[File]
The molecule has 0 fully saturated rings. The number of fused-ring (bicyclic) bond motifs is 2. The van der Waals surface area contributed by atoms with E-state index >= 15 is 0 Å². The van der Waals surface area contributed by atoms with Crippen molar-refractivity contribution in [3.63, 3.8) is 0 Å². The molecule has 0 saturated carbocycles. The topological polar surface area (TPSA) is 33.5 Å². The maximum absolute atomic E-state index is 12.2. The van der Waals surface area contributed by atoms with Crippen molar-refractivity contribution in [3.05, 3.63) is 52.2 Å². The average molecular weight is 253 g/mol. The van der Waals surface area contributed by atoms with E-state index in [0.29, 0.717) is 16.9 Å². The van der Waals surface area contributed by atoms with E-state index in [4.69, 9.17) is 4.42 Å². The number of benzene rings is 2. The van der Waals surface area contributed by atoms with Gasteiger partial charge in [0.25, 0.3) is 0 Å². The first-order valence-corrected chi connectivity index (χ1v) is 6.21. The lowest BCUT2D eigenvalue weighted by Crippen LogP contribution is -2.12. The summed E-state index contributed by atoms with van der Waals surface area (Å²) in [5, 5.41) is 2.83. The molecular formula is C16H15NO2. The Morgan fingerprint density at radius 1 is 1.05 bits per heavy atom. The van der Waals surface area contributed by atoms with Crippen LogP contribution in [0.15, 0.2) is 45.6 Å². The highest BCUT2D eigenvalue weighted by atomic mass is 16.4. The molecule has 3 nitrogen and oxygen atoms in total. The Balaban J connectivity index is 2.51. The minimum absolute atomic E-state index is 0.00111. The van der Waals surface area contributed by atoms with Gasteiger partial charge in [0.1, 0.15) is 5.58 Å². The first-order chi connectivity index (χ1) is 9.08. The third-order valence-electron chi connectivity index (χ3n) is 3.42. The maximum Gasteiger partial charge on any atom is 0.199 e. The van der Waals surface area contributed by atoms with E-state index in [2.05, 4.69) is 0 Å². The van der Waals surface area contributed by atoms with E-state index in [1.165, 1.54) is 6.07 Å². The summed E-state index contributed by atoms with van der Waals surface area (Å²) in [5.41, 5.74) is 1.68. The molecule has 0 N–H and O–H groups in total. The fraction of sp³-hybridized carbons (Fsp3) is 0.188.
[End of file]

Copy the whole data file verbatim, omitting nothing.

The molecule has 0 fully saturated rings. The number of fused-ring (bicyclic) bond motifs is 2. The van der Waals surface area contributed by atoms with E-state index >= 15 is 0 Å². The van der Waals surface area contributed by atoms with Crippen molar-refractivity contribution in [3.63, 3.8) is 0 Å². The molecule has 0 saturated carbocycles. The topological polar surface area (TPSA) is 33.5 Å². The maximum absolute atomic E-state index is 12.2. The van der Waals surface area contributed by atoms with Crippen molar-refractivity contribution in [3.05, 3.63) is 52.2 Å². The average molecular weight is 253 g/mol. The van der Waals surface area contributed by atoms with E-state index in [0.29, 0.717) is 16.9 Å². The van der Waals surface area contributed by atoms with E-state index in [4.69, 9.17) is 4.42 Å². The number of benzene rings is 2. The van der Waals surface area contributed by atoms with Gasteiger partial charge in [0.25, 0.3) is 0 Å². The first-order valence-corrected chi connectivity index (χ1v) is 6.21. The lowest BCUT2D eigenvalue weighted by Crippen LogP contribution is -2.12. The summed E-state index contributed by atoms with van der Waals surface area (Å²) in [5, 5.41) is 2.83. The molecular formula is C16H15NO2. The Morgan fingerprint density at radius 1 is 1.05 bits per heavy atom. The van der Waals surface area contributed by atoms with Crippen LogP contribution in [0.15, 0.2) is 45.6 Å². The highest BCUT2D eigenvalue weighted by atomic mass is 16.4. The molecule has 3 nitrogen and oxygen atoms in total. The Balaban J connectivity index is 2.51. The minimum absolute atomic E-state index is 0.00111. The van der Waals surface area contributed by atoms with Gasteiger partial charge in [0.1, 0.15) is 5.58 Å². The first-order chi connectivity index (χ1) is 9.08. The third-order valence-electron chi connectivity index (χ3n) is 3.42. The maximum Gasteiger partial charge on any atom is 0.199 e. The van der Waals surface area contributed by atoms with E-state index in [2.05, 4.69) is 0 Å². The van der Waals surface area contributed by atoms with E-state index in [1.165, 1.54) is 6.07 Å². The summed E-state index contributed by atoms with van der Waals surface area (Å²) in [5.41, 5.74) is 1.68. The molecule has 0 N–H and O–H groups in total. The fraction of sp³-hybridized carbons (Fsp3) is 0.188.